“Undercommunicating the vision by a factor of ten” is one of the reasons why organizational transformation efforts fail according to John Kotter, a longtime writer on various facets of leadership and organizational change and professor emeritus at the Harvard Business School (Kotter, 1995, p. 63).

And as we all know—and as Kotter acknowledged—“Communication comes in both words and deeds, and the latter are often the most powerful form” (Kotter, 1995, p. 64). I don’t agree with everything Kotter wrote about organizational change—for example, his “steps” for organizational change often imply an overly sequential process that doesn’t always survive reality—but on this item, he makes a good point.

Namely, actions speak louder than words.

So if you want to communicate change in your organization, be bold.

Act differently.

And be overt.

One way to think about overt action as a powerful form of communication is to consider the world of maritime navigation. Specifically, consider how waterborne vessels of all types should take a number of actions to avoid collision. I’m familiar with these rules from my earliest days as an officer in the U.S. Navy. We learned quickly back then that driving ships should never be a contact sport.

In fact, Rule Number 8 of the U.S. Coast Guard’s Navigation Rules directs what mariners must do regarding “action to avoid collision.” Paragraph (b) of this rule stipulates that

Any alteration of course and/or speed to avoid collision shall, if the circumstances of the case admit, be large enough to be readily apparent to another vessel observing visually or by radar; a succession of small alterations of course and/or speed should be avoided.

That is, if two vessels are headed in directions that would put them too close together for comfort, the vessels shouldn’t make gradual turns away from each other.

Instead, a mariner in this situation should make an overt change of course, one that is clearly noticeable and communicates intentions to the other vessel.

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Photo by Mass Communication Specialist 3rd Class Andre T. Richard. The appearance of U.S. Department of Defense (DoD) visual information does not imply or constitute DoD endorsement.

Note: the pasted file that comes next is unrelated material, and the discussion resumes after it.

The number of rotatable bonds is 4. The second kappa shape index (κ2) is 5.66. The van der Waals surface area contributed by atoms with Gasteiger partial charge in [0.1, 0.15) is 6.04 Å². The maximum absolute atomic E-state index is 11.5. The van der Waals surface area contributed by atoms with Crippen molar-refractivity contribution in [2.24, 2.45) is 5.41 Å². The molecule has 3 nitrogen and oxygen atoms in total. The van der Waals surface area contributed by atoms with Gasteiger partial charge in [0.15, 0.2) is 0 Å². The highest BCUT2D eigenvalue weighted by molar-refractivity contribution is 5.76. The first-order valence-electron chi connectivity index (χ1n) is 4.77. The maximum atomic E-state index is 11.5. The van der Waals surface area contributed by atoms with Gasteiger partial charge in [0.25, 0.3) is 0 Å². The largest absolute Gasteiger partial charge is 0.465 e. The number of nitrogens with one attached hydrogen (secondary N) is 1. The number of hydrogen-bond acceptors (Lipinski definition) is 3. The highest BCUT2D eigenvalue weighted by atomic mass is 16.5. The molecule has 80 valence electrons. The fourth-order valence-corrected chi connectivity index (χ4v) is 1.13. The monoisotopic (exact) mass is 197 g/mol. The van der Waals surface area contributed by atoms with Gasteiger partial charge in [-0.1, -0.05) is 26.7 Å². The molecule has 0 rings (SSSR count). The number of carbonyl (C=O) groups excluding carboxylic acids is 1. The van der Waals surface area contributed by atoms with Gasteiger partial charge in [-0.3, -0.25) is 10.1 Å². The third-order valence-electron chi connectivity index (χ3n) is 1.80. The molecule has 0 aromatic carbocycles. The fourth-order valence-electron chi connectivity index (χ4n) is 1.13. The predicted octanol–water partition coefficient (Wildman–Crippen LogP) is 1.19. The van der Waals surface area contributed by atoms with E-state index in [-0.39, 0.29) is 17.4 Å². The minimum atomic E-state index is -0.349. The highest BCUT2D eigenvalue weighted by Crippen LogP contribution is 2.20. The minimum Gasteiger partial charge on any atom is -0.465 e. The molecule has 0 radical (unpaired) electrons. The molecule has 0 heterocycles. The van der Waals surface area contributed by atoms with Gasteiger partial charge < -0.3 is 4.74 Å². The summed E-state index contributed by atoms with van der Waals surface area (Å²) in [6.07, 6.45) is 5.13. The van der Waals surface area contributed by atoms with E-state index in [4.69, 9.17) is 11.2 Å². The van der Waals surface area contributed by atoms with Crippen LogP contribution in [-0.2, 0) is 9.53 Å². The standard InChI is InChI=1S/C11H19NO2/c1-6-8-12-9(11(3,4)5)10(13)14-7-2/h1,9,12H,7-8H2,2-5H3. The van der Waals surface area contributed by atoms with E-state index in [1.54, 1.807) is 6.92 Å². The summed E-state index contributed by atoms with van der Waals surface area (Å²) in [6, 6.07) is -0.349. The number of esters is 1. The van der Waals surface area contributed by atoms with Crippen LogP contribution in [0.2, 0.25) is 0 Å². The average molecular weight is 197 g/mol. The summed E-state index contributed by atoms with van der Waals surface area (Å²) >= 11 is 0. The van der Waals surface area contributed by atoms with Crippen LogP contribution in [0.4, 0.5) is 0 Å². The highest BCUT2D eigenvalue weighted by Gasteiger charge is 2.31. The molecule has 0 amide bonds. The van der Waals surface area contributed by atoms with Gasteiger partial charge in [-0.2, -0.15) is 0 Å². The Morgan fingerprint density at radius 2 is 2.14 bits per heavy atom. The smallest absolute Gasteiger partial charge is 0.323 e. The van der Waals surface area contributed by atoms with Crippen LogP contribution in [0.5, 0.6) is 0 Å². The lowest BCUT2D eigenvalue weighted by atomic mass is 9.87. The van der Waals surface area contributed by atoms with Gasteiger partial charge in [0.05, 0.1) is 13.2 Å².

For executives attempting to communicate to an organization that the team is going to move from one way of operating to another way, there often can be no clearer signal of intent than to make an overt course correction.

Some examples of overt changes that communicate organizational change include:

  • Abolishing policies that contradict the goal of the change,

  • Giving a well-respected leader a new title and powerful role associated with the change,

  • Restructuring departments or functions,

  • Promoting people who embody the spirit of the change,

  • Demoting or terminating people who repeatedly block progress or violate core values,

  • Shifting considerable resources in the budget to support the change, and

  • Other bold, public moves that demonstrate long-term commitment to a new pattern of behavior.

By making such overt changes in behavior or resources, leaders can clearly signal what it is that they expect, support and reward from their people. And this can help communicate change much more powerfully than a company-wide e-mail or even an in-person speech to employees.

Organizational change, of course, doesn’t always happen through radical episodes. Sometimes, powerful change can happen gradually, over time.

But when leaders have clearly identified what needs to be done to avoid a collision, so to speak, there is often no better way they can communicate what needs to happen than by role modeling and making bold, public decisions aligned with the new vision.

Otherwise, they run the risk of making “this change” the same as so many others—empty promises that do very little if anything to alter the everyday behavior of employees.

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References and for further reading

Kotter, J. (1995). Why transformation efforts fail. Harvard Business Review. Link